5. Player Power – New Life in Video Games

When a little known, two-year-old game appeared on the best-seller list on Steam in 2012, it caught some eyes. ARMA 2 was relatively well received on its release in 2010, but with advancing technologies and competing programs, games generally do not survive as a best seller for two years. The reason for this resurgence in popularity was the release of Day Z, a zombie survival game that was created as a modification of ARMA 2. So, to play Day Z, players needed the original game. Hence the bump in sales, even after two years.

This is an example of the effect of modding, now a common practice in gaming fandom, and one which is largely supported by the games industry.  There is a whole area on Steam, Valve’s gaming portal and the largest Digital Rights Manager (DRM) on the web, dedicated to mods. Through Steam Workshop, users can download mods for many of the games on the site, thus extending the shelf life of their existing games. This is not the only space for mods, but it exemplifies the importance of consumer-created mods to the industry at large. (It should be noted here that Valve is itself a modding success story; their initial success and break into the industry was the game Half Life, which was built as a licensed mod of id games’ Quake 3D engine.)


Stats from 11/4/17. Counter-Strike and Team Fortress are still making the top ten, years after their release.

So rather than punish users for infringing on copyright or breaking into game code to change their products, the industry welcomes the phenomenon of user creation, as it elongates the shelf-life of their games. This is in line with the idea of media convergence put forward by Henry Jenkins among others, who theorises on the fan’s role as a content producer. An article on Brazilian modding subcultures argues that ‘the fan’s creativity and intense interaction with cultural objects are capable of allowing her to create new productions as a tribute to the “original” product. Cultural appropriations by fans are then considered as a kind of symbolic capital in the participatory culture: a feature of the contemporary media convergence period.’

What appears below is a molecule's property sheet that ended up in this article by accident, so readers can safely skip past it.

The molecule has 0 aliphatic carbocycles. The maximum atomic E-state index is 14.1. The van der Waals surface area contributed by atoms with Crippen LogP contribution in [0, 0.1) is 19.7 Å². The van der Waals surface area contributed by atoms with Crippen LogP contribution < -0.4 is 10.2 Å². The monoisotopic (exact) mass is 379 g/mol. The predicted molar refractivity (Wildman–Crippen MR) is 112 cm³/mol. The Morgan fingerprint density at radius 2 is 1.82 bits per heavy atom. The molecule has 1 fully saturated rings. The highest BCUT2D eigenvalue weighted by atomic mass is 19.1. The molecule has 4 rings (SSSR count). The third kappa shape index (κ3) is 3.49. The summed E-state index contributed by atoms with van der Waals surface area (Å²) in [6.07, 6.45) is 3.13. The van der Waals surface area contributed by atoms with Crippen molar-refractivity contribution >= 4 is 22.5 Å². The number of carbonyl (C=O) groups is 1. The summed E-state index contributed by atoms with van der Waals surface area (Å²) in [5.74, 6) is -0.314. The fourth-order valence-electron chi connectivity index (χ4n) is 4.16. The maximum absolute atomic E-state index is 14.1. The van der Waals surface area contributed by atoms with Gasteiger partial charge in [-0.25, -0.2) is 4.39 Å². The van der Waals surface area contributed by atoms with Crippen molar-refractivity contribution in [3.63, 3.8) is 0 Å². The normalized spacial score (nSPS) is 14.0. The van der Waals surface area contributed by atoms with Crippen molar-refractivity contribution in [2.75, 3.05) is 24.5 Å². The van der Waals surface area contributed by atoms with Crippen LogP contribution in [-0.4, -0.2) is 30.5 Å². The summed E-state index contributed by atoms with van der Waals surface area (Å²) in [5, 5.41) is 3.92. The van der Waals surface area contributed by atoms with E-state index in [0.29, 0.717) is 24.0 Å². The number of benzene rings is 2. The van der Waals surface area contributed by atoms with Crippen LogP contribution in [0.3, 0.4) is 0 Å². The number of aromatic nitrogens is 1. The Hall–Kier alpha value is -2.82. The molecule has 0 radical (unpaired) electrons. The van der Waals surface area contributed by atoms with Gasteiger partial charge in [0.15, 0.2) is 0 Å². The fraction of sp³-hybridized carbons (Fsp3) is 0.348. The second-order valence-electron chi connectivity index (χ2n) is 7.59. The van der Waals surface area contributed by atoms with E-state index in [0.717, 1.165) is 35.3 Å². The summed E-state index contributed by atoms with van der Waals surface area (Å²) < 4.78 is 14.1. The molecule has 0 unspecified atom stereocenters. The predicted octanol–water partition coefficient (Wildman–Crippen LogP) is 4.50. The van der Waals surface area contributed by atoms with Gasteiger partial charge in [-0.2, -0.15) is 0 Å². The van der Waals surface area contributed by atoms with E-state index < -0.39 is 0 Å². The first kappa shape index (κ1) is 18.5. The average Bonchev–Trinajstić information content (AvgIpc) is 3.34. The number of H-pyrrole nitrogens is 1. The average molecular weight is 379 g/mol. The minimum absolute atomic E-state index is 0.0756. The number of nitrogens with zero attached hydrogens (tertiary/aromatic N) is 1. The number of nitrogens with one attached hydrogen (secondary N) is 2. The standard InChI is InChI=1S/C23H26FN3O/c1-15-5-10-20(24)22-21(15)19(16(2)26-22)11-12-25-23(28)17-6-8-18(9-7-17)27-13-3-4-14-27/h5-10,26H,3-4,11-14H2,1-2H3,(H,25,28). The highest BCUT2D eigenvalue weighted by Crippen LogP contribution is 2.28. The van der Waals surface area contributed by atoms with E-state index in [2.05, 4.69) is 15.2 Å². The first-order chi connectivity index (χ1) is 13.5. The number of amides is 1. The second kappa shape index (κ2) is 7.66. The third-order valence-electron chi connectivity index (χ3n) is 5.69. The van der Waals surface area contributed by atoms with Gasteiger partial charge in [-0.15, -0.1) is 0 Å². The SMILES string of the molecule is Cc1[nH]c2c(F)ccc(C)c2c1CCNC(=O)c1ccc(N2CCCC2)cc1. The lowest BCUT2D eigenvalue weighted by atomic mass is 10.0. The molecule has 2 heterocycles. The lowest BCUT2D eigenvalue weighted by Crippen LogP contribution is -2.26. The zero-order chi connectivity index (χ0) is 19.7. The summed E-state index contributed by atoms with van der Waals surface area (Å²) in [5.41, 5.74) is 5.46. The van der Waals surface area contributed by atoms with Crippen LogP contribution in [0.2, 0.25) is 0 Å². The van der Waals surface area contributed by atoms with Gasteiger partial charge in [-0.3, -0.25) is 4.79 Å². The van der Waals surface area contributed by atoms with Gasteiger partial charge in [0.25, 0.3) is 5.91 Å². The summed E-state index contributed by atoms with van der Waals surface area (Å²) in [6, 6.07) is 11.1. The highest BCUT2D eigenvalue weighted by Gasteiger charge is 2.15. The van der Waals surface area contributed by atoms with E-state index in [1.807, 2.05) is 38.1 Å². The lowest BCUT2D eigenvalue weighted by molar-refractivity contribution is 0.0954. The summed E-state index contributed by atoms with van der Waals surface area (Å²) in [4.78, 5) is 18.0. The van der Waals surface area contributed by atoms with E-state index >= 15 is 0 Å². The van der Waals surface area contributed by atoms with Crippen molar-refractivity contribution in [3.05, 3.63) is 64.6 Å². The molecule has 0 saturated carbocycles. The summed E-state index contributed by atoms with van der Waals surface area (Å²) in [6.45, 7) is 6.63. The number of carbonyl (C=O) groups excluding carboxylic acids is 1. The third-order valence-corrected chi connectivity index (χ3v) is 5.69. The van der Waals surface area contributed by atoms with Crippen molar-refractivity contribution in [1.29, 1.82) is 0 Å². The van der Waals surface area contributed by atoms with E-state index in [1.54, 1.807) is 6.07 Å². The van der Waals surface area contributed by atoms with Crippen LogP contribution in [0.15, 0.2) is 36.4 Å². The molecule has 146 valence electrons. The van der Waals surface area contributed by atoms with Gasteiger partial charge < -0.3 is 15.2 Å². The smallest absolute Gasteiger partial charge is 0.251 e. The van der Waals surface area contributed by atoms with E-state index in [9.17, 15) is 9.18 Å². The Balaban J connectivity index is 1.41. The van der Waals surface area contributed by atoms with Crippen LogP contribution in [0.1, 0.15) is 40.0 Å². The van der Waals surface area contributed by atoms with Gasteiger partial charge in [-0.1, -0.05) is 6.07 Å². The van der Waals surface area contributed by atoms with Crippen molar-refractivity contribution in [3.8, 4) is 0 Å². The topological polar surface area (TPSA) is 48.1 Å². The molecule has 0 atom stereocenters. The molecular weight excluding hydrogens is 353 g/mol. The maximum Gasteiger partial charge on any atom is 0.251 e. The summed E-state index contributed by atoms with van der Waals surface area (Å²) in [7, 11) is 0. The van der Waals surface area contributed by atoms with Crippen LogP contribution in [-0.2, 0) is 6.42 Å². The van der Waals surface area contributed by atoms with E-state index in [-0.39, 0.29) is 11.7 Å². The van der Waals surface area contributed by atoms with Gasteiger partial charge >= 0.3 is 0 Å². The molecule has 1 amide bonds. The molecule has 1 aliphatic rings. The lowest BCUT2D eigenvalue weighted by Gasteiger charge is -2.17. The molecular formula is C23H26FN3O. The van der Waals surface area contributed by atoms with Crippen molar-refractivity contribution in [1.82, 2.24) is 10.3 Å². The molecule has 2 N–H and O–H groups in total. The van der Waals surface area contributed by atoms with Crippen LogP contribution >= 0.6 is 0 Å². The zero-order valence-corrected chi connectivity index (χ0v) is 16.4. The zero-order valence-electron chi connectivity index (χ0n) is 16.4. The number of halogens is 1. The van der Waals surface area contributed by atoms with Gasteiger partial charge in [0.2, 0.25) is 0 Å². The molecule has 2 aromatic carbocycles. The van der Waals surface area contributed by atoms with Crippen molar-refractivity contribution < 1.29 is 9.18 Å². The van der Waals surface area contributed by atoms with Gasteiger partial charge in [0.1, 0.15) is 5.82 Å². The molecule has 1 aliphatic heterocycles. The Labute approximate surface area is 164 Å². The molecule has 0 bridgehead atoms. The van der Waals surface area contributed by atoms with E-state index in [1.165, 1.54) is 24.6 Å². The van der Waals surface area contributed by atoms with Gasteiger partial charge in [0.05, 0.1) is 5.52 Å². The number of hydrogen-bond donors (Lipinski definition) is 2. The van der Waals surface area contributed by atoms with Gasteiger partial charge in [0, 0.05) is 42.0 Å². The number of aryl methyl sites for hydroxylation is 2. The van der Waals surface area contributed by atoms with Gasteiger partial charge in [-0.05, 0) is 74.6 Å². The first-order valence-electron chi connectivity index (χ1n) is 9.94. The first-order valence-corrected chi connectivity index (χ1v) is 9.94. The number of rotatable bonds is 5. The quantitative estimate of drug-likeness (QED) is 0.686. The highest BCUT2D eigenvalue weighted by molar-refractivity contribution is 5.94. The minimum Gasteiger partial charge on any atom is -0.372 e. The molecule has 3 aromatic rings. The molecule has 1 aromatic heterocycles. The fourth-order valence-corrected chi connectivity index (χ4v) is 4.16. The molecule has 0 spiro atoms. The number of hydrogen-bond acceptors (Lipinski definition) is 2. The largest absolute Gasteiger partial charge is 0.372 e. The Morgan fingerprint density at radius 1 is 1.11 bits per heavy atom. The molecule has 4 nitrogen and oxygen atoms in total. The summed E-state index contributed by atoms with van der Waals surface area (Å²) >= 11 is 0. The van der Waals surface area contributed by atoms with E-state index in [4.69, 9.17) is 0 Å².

Modding has become a healthy relationship for professionals and amateurs alike: professionals make the base game and amateurs, through mod creation, can make it survive and thrive. There’s full-life in Half-Life yet.


Kücklich, Julian. “Precarious Playbour: Modders And The Digital Games Industry”. Five.Fibreculturejournal.Org, 2017, http://five.fibreculturejournal.org/fcj-025-precarious-playbour-modders-and-the-digital-games-industry/. Accessed on 10/4/17.

“Everything You Need To Know About Halo 5 | Gamestm – Official Website”. Gamestm – Official Website, 2017, https://www.gamestm.co.uk/features/everything-you-need-to-know-about-halo-5/. Accessed on 10/4/17.

“Tribute And Resistance: Participation And Affective Engagement In Brazilian Fangame Makers And Modders’ Subsultures “. Gamejournal.It, 2017, http://www.gamejournal.it/3_oliveira_et-al/. Accessed on 11/4/17.

Poor, Nathaniel. “Computer Game Modders’ Motivations And Sense Of Community: A Mixed-Methods Approach”. New Media & Society, vol 16, no. 8, 2014, pp. 1249-1267. SAGE Publications, doi:10.1177/1461444813504266.


2. Bellingcat And The Case For Collective Citizen Investigative Journalism